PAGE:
# How is QED solved non-perturbatively, basic outline.

1. Feb 27, 2013

### Spinnor

On a recent thread about virtual particles I think Tom pointed out that QED can be solved non-perturbatively. Would anyone in the know please sketch out the basic steps, introductory papers, or Google searches. It sounded like we can dispense with virtual particles?

Thanks for any help!

2. Feb 27, 2013

### The_Duck

Lattice gauge theory is one way to get nonperturbative results. Here you discretize spacetime and restrict yourself to a finite volume, which turns the path integral into a regular integral over a large but finite number of variables. Then you can do this integral on a computer. The result has errors due to the discretization of spacetime, the finite volume, and the fact that you end up having to estimate the integral stochastically. But you can make these errors arbitrarily small (at the cost of more computer time) by making the spacetime lattice finer, increasing the spacetime volume, and spending more to time get a better stochastic estimate of the integral. So in this fashion you can solve the theory to arbitrary precision in a completely non-perturbative way.

3. Feb 28, 2013

### A. Neumaier

Enter the words
nonperturbative QED
into the field Title of the interface at
http://xxx.lanl.gov/multi?group=physics&/find=Search
to get a number of research papers on this.

4. Feb 28, 2013

### A. Neumaier

Arbitrary precision is an euphemism. All high precision calculations in QED (8-12 significant digits of accuracy) are done by perturbation theory in either the fine structure constant or the inverse speed of light.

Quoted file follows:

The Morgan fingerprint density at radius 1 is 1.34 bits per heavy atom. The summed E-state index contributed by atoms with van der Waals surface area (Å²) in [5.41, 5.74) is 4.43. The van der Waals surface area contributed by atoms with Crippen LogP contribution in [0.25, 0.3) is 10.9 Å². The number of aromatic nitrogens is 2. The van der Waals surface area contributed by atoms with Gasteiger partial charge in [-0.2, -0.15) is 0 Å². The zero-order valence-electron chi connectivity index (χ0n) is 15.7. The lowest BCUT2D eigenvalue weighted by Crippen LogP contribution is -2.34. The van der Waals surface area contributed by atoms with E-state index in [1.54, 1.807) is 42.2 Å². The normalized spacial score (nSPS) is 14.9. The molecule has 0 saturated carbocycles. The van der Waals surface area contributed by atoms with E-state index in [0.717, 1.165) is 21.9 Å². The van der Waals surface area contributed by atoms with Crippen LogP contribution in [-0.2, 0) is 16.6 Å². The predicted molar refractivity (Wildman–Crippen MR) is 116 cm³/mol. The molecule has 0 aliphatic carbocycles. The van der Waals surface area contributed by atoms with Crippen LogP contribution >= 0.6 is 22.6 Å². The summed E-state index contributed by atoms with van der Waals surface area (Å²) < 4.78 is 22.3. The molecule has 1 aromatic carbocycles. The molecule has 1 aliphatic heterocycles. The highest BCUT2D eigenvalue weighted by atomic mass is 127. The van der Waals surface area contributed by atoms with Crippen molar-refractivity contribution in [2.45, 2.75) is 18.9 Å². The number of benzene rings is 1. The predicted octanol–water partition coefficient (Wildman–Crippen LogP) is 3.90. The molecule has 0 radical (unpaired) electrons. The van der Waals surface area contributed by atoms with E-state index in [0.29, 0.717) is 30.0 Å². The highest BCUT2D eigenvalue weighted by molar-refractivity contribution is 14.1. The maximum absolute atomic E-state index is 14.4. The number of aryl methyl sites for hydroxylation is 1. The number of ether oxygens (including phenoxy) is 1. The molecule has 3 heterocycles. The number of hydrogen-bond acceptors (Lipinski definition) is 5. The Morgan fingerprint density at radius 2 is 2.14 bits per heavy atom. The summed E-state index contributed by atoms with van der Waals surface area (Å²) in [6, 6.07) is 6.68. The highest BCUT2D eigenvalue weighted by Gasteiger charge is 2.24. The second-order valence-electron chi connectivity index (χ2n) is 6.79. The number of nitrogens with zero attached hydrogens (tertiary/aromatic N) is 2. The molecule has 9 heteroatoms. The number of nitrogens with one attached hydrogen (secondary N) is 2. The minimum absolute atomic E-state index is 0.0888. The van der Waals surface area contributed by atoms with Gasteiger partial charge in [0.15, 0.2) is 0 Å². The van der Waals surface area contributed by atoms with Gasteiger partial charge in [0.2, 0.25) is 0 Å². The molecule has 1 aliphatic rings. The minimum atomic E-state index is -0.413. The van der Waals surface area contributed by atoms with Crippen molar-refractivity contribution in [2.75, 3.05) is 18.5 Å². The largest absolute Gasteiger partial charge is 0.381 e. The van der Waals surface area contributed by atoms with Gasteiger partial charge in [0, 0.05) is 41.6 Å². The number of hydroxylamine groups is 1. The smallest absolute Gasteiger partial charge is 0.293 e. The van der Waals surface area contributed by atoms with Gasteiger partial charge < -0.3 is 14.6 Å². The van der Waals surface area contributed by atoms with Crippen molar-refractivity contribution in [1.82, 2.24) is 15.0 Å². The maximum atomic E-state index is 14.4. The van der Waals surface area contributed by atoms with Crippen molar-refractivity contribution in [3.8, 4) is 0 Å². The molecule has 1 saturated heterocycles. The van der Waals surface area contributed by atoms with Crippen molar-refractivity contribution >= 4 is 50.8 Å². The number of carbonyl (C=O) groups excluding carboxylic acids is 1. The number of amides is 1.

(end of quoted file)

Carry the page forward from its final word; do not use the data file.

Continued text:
With todays large computers, lattice gauge theory only produces low precision results (perhaps 5% error)

5. Feb 28, 2013

### tom.stoer

Lattice gauge theory is somehow complementary to perturbation theory. It is suitable for large coupling, close to the QCD energy scale where perturbation theory breaks down. But for small coupling it is rather useless.

One problem with lattice gauge theory is that you model a finite, small portion of space, whereas for typical scattering experiments you would need a rather large region to be put on the lattice. I do not know whether lattice gauge theory has been proven to exist mathematically. I mean it exists for finite number of lattice points, but I do not know whether there is a proof that it exists in principle for the continuum limit (I doubt that such a proof exists b/c otherwise a millenium problem would have been solved - at least partially)

6. Mar 1, 2013

### A. Neumaier

The rigorous construction of interacting quantum field theories in 2 and 3 dimensions proceed just by taking the continuum limit of lattice theories.

In 4D, lattice simulations indicate that a simple continuum limit of lattice phi^4 theory and lattice QED apparently do _not_ give results in agreement with perturbative phi^4 theory and perturbative QED, whereas for nonabelian gauge theories, the limit seems to be achieved.
This is blamed on the existence of a Landau pole in 4D phi^4 theory and QED, but not in (asymptotially free) nonabelian gauge theories.

Thus for QED, it is not even clear how to take the correct lattice limit.

7. Mar 1, 2013

### stevendaryl

Staff Emeritus
But is the disagreement to be interpreted as a flaw in the lattice calculations, or a flaw in the perturbative theory?

8. Mar 1, 2013

### A. Neumaier

Since perturbative QED is known to be in excellent agreement with experiment, it is on the surface a problem of the lattice approach to QED. But in fact it is a problem of how to take the limit correctly. That we do not know how is just a symptom of the lack of a rigorous mathematical understanding of QED.

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